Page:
EBS-Backed Images for Amazon Web Services
Though Amazon Web Services (AWS) continues to support both S3- and EBS-backed images, the AWS user community has a clear — but not universal — preference for EBS-backed images. The primary reservation appears to be related to the EBS (Elastic Block Store ) proper — namely, concerns about inconsistent EBS throughput performance associated with network contention.
This issue can be addressed by launching an EBS-backed instance with Provisioned IOPS, the relatively recent EBS service extension that provides guaranteed levels of throughput. It doesn’t necessarily satisfy critics of EBS-backed instances (they point out the additional cost it imposes), but then there’s no making some people happy, is there?
EBS-backed images have been available since late 2009. The primary difference between an EBS-backed image and an S3-backed image is that the former uses a persistent EBS volume for instance storage — instances can now be stopped and started after launch, in addition to being terminated.
Practically speaking, therefore, an EBS-backed image, when launched, can create an instance that can then retain changes when it’s not running.
For example, if an EBS-backed image is launched and the resulting instance is added to a pool of instances in an application, if the instance is no longer required as part of the instance pool, it can be stopped and put into a quiescent mode. If the application pool later requires additional resources, rather than launch a new instance from the EBS-backed image, the first instance can be started up and added to the pool.
Starting a stopped instance is not only faster than a full launch, but any changes made to the instance also persist across stops and starts — even multiple stops and starts. Not bad.
In addition to the luxury of instance stops and starts and data persistence across the stop/start cycle, EBS-backed images offer a number of advantages versus S3-backed images:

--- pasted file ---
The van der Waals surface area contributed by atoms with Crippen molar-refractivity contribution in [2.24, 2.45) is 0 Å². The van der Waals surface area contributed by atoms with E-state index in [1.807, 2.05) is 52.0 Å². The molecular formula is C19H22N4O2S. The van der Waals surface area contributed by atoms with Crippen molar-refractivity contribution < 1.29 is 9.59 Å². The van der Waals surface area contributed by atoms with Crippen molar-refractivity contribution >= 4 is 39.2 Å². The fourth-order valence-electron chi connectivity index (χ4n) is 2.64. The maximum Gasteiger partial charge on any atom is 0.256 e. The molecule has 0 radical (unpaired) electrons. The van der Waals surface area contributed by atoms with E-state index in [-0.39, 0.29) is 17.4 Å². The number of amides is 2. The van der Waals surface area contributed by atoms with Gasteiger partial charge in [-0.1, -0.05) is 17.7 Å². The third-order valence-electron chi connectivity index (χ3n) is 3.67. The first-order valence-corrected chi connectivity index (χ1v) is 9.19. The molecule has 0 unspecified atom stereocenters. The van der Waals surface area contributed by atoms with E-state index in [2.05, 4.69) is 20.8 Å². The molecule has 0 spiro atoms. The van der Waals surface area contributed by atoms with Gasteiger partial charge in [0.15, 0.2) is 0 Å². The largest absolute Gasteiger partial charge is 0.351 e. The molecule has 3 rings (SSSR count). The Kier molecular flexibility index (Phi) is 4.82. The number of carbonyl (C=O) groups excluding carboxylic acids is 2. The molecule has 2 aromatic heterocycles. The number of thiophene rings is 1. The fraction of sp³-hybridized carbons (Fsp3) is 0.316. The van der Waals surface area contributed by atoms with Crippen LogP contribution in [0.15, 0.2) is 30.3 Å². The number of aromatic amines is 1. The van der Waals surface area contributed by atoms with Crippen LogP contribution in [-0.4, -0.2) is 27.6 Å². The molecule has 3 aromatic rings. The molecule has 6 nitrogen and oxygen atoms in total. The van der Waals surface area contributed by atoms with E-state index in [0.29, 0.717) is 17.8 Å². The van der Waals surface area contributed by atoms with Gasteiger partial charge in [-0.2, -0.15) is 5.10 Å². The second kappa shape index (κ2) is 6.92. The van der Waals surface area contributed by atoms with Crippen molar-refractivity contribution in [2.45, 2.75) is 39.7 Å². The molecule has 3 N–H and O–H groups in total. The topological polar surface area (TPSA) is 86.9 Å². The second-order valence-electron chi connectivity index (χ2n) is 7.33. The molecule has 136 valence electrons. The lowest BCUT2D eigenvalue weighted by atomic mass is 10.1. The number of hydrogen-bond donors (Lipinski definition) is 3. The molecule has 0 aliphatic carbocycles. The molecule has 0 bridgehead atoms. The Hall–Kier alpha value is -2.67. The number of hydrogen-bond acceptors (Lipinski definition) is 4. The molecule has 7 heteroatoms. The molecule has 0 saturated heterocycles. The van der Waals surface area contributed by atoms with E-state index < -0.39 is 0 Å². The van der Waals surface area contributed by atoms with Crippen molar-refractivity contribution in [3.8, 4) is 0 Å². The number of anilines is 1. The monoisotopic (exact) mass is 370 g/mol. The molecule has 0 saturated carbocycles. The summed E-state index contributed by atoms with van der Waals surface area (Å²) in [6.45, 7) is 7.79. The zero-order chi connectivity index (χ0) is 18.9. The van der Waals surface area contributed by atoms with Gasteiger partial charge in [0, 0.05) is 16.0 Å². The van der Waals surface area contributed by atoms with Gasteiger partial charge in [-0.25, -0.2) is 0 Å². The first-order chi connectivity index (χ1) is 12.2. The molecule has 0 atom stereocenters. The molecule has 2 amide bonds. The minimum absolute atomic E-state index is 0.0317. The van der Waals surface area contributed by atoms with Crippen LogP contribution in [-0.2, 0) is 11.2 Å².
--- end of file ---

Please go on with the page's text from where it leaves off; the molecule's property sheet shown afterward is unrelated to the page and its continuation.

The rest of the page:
EBS-backed images allow for much larger root volumes than S3-backed images. Instead of the mere 10GB root volumes found in S3-backed images, EBS-backed images can have root volumes as large as 1TB, which allows more room for additional software packages or data storage on the image.
If an EBS-backed instance is stopped, you incur no EC2 charges: Concern yourself only with the image storage costs on EBS, similar to the storage cost you pay to store an S3 image in S3.
If something goes wrong with an EBS-backed image, its root volume can be mounted on another instance. You can then examine or even repair it.
If you need to adjust the instance size of an EBS-backed instance, stop it and then restart it at the new size. This method is a lot more flexible and faster than S3-backed instances. (Don’t forget that the data in the EBS-backed instance is persistent across that stop/start cycle.)
Only an EBS-backed type supports the EC2 Micro instance type. The Micro type is useful for testing and for certain use cases of low-volume processing, and, crucially, it’s part of the Free Usage Tier that Amazon makes available. If you want to work with EC2 at no charge, you must use EBS-backed images.
Though EBS-backed images let you stop and start instances, with data persistence across the stop/start cycle, they do not persist data in the event of a termination. Any data that isn’t present on the image is discarded when an EBS-backed instance terminates.
For that reason, you should follow the same practice with EBS-backed instances that you follow with S3-backed instances: Place all data that requires persistence on separate EBS volumes that persist even if the instance they’re attached to terminates.